If "Lone Survivor" wasn't based on real events, it would be almost impossible to believe. We all know that Navy SEALs are extraordinary human beings, but Marcus Luttrell's harrowing account of survival is truly riveting.
Luttrell's book "Lone Survivor", and now this film, recounts a covert mission by four SEALs, Marcus (Mark Wahlberg), Michael Murphy (Taylor Kitsch), Danny Dietz (Emile Hirsch) and Matt Axelson (Ben Foster) to kill or capture the Taliban leader Ahmad Shahd.
The mission, "Operation Red Wings", took place on June 28th, 2005. Almost immediately things begin to go wrong. The four men become stranded in the mountains of Afghanistan, surrounded by a large militia of the Taliban. It's a dire situation, to be sure, and help from the rest of their team isn't coming anytime soon.
Written and directed by Peter Berg, "Lone Survivor" is a masterful re-creation of that failed mission. Though the story is at once heartbreaking and inspiring, the acting by the four main characters is a little heavy-handed.
I don't want to actually state that each of them overacted, but some of the performances come close. I admire and enjoy watching Wahlberg work, but casting him as Luttrell may have been a bit of a stretch. Wahlberg is 42. Luttrell was 30 when "Operation Red Wings" took place, and the other three actors are all a lot younger --- I'm just sayin'.
"Lone Survivor" is a pretty good war movie based on an incredible and moving account of courage and survival. It won't be the best film of 2014, but it's definitely worth seeing.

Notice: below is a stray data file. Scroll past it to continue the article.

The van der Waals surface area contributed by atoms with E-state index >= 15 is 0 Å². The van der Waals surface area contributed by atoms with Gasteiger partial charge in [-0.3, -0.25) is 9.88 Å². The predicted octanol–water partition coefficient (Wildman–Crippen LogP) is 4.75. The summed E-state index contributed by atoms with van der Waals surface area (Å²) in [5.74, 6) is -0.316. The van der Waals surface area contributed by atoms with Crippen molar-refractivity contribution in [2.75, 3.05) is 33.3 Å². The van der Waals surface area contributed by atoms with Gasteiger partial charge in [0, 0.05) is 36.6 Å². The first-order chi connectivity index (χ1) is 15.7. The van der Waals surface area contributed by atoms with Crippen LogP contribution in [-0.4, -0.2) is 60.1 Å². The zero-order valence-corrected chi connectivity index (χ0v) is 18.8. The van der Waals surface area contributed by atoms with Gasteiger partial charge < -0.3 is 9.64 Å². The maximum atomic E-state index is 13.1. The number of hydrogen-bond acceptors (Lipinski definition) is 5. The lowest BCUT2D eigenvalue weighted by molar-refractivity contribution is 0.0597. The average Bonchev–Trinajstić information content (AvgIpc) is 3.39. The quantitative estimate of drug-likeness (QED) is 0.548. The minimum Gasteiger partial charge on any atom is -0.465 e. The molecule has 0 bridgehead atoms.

Opinion: Mild See It Now!
"Lone Survivor" is a thrilling, nerve-wracking war story. Based on real events in Afghanistan in 2005 that placed four Navy SEAL team members in mortal danger, it stars Mark Wahlberg as the real-life Marcus Luttrell, who co-wrote the book by the same name.
Luttrell, along with Michael Murphy (Taylor Kitsch), Danny Dietz (Emile Hirsch) and Matt Axelson (Ben Foster), are sent on a mission by their post commander Erik Kristensen (Eric Bana), to capture and kill Taliban leader Ahmad Shahd. After a prolonged build-up at the film's beginning, with the SEALs preparing for a potentially deadly confrontation, they are finally dropped from a chopper into the Afghan wilds, and make their way to a secretive viewing location overlooking a camp crawling with Taliban fighters.
We learn from Axelson, at this point, that Shahd had recently killed 20 American marines, so we know this mission is not a walk in the park. Amid scruffy beards and pounds of gear, the foursome speak in hushed tones as they discuss their strategy. But suddenly unexpected trouble appears in the form of unarmed Afghani goat herders who represent a threat to the soldiers' lookout point.
This presents a gut-wrenching moral dilemma --- let them go, tether them to trees to be eaten by wolves, or kill them outright? Wahlberg's character takes the high road: "The rules of engagement say we cannot touch them". The tension soars from this moment on, and Wahlberg, in particular, again cements his growing reputation as a solid actor.
The failed mission known as "Operation Red Wings" happened just as depicted in the film, based on interviews with Luttrell and others. Director Peter Berg noted that everybody involved felt a deep commitment to appropriately honor the memories of the fallen soldiers, especially poignant in the words of their surviving parents.
"Lone Survivor" is not an easy film to watch, but war is not pretty. For battle-worn returnees of the struggles in Afghanistan, I suspect this film will trigger deep-seated memories of the military brotherhood they experienced, and the unspeakable losses they endured.
Opinion: See It Now!